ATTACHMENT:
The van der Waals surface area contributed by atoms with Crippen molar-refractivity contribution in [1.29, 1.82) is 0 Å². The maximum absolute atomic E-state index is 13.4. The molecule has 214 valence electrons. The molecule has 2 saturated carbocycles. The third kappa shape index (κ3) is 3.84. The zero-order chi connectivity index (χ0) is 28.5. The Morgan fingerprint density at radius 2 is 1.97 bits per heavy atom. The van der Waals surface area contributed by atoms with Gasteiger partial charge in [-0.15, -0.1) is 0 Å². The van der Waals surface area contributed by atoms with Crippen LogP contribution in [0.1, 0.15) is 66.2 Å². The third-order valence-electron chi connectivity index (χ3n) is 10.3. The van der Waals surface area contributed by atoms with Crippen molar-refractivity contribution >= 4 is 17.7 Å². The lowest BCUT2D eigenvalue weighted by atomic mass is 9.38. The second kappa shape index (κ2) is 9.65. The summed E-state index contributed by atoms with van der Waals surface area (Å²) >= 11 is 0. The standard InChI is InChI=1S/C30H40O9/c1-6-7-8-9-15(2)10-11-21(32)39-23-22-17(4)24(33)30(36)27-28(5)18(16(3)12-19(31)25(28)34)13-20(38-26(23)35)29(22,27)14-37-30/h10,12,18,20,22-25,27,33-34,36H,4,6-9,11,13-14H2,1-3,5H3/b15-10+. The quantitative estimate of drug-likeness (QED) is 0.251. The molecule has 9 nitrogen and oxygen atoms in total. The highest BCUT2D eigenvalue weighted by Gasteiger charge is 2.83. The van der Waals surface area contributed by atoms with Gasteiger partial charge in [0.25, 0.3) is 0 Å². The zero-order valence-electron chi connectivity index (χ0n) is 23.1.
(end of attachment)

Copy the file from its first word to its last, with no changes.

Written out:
The van der Waals surface area contributed by atoms with Crippen molar-refractivity contribution in [1.29, 1.82) is 0 Å². The maximum absolute atomic E-state index is 13.4. The molecule has 214 valence electrons. The molecule has 2 saturated carbocycles. The third kappa shape index (κ3) is 3.84. The zero-order chi connectivity index (χ0) is 28.5. The Morgan fingerprint density at radius 2 is 1.97 bits per heavy atom. The van der Waals surface area contributed by atoms with Gasteiger partial charge in [-0.15, -0.1) is 0 Å². The van der Waals surface area contributed by atoms with Crippen LogP contribution in [0.1, 0.15) is 66.2 Å². The third-order valence-electron chi connectivity index (χ3n) is 10.3. The van der Waals surface area contributed by atoms with Crippen molar-refractivity contribution >= 4 is 17.7 Å². The lowest BCUT2D eigenvalue weighted by atomic mass is 9.38. The second kappa shape index (κ2) is 9.65. The summed E-state index contributed by atoms with van der Waals surface area (Å²) >= 11 is 0. The standard InChI is InChI=1S/C30H40O9/c1-6-7-8-9-15(2)10-11-21(32)39-23-22-17(4)24(33)30(36)27-28(5)18(16(3)12-19(31)25(28)34)13-20(38-26(23)35)29(22,27)14-37-30/h10,12,18,20,22-25,27,33-34,36H,4,6-9,11,13-14H2,1-3,5H3/b15-10+. The quantitative estimate of drug-likeness (QED) is 0.251. The molecule has 9 nitrogen and oxygen atoms in total. The highest BCUT2D eigenvalue weighted by Gasteiger charge is 2.83. The van der Waals surface area contributed by atoms with Gasteiger partial charge in [0.25, 0.3) is 0 Å². The zero-order valence-electron chi connectivity index (χ0n) is 23.1.